Your Carriage and Life

There was a good pile of hair on the floor the other day when Paige finished her work. She is a talented woman, charming and insightful, in the way I have always imagined women who work with hair could be. Part psychologist, part stylist, I think it must be interesting to listen to people share their life stories while you're cutting their hair. It's quite the ministry.

Paige calls herself "The Kitchen Beautician." How cute is that? She comes to your house to cut your hair. It's dreamy. 

So there it was, the hair I have been carrying around for many years, in a pile on the floor. 

I saw both of my former husbands that day and they said the same thing: "You haven't had hair that short in a long time." It made me smile. To feel known to them.

The grass is slowly greening up. It's March, and if you have been reading this blog for any length of time, you know that I hate March. Because March swallowed up Josh and then Reid. The weather is so weird in March; I don't like the vacillation between warm and cold air. Several years ago I was in Alaska for a few weeks in March and I noticed that the tromp toward spring there was much more steady. The temperature rose in small increments as the days passed. Here in Vermont it's quite unsettling: 60 degrees one day; snowing and 28 the next. 

Perhaps this accounts for the jarring segue I am about to attempt.

From Paige, with love.

From Paige, with love.

I was thinking last night about my refusal to name things. In the days when I exhibited my photography, I didn't give the photos names. This bothered some people, but I didn't want to play along with the usual artsy habit of reducing a piece of work to a word or phrase. I wanted the viewer to have an untainted experience with the photo. To me, it could be a road in South Dakota; to someone looking at the photograph, it might bring memories of a childhood adventure; it could conjure up sorrow, or desire to travel. My thinking was this: All I did was capture the moment; the viewer owns the story. I'm channeling, the viewer brings their own unique experience to the moment.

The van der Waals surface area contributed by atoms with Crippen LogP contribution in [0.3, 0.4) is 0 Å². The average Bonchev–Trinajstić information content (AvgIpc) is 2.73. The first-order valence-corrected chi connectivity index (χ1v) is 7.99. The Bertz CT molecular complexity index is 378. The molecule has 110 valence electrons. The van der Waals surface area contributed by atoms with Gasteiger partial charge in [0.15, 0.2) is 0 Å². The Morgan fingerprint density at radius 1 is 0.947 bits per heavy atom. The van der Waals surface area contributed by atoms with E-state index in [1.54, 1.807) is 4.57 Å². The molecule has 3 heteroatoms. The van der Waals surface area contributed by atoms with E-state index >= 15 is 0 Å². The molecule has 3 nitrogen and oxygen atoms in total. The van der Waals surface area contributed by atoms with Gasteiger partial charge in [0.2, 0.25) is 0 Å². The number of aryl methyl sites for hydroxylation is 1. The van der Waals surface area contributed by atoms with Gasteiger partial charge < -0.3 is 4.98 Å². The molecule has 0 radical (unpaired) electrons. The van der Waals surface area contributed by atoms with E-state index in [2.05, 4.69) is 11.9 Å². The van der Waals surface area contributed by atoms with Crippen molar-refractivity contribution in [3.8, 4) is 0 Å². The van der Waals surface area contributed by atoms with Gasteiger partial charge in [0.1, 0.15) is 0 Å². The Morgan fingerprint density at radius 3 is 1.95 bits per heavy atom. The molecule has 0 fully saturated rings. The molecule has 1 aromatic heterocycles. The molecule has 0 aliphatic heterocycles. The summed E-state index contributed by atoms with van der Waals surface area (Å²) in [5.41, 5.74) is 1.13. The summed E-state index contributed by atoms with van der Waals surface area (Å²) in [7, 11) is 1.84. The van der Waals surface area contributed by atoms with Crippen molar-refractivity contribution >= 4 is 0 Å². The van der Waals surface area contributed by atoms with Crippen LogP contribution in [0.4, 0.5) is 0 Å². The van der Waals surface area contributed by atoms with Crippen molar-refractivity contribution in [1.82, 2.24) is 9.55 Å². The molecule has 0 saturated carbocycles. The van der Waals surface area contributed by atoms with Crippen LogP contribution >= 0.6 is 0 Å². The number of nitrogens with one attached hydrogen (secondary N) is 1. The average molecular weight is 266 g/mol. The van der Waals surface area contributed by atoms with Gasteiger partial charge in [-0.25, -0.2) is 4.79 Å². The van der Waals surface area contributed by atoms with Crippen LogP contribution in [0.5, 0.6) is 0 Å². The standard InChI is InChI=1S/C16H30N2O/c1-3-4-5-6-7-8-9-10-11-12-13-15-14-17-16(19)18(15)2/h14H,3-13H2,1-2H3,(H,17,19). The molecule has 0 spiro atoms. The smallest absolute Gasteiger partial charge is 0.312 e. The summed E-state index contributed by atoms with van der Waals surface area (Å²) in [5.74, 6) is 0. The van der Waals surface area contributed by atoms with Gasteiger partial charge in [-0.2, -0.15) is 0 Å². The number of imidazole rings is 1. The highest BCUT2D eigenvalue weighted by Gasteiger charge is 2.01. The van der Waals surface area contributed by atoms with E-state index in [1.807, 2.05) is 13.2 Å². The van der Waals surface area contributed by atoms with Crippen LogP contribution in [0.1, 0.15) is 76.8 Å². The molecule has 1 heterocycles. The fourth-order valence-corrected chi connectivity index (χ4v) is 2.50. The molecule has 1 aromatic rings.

The same is true of the sermons I share on Sundays. I don't entitle them. I did when I first started at the church, but it felt awkward, contrived, so I stopped. I'm channeling; the listener brings their own unique experience to the moment.

I have never wanted to get in the way of that. Mostly, I've wanted to get out of the way: here is what I have seen, heard, felt...take it, it's yours.

It still feels kind of weird, to stand before other people and think that I have any greater skills or insight in interpreting scripture. "Preach the gospel at all times and only when necessary use words," was said by someone wise. Saint Francis, maybe. 

That's really what I believe. Preach the gospel at all times. With your life, your actions. Show love, be kind, be gracious, listen carefully, hold hands, ask, every day, "how can I help?" 

It's a humble stance, to preach the gospel at all times. It's a worthy goal.

George Fox, Quaker founder, said it really well:
Be patterns, be examples, in all countries, places, islands, nations, wherever you come; that your carriage and life may preach among all sorts of people, and to them; then you will come to walk cheerfully over the world, answering that of God in everyone; whereby in them you may be a blessing, and make the witness of God in them bless you.

I'm going to try to be OK with March this year. Welcome the winds that carry the spirits I so love. Ask them to help me keep learning how to preach with my life. God, it's hard work, but I'm game. I'm in. Amen.

Before you go, though, take a look at this bit of wonder. It's my very favorite place on the world wide web: wind.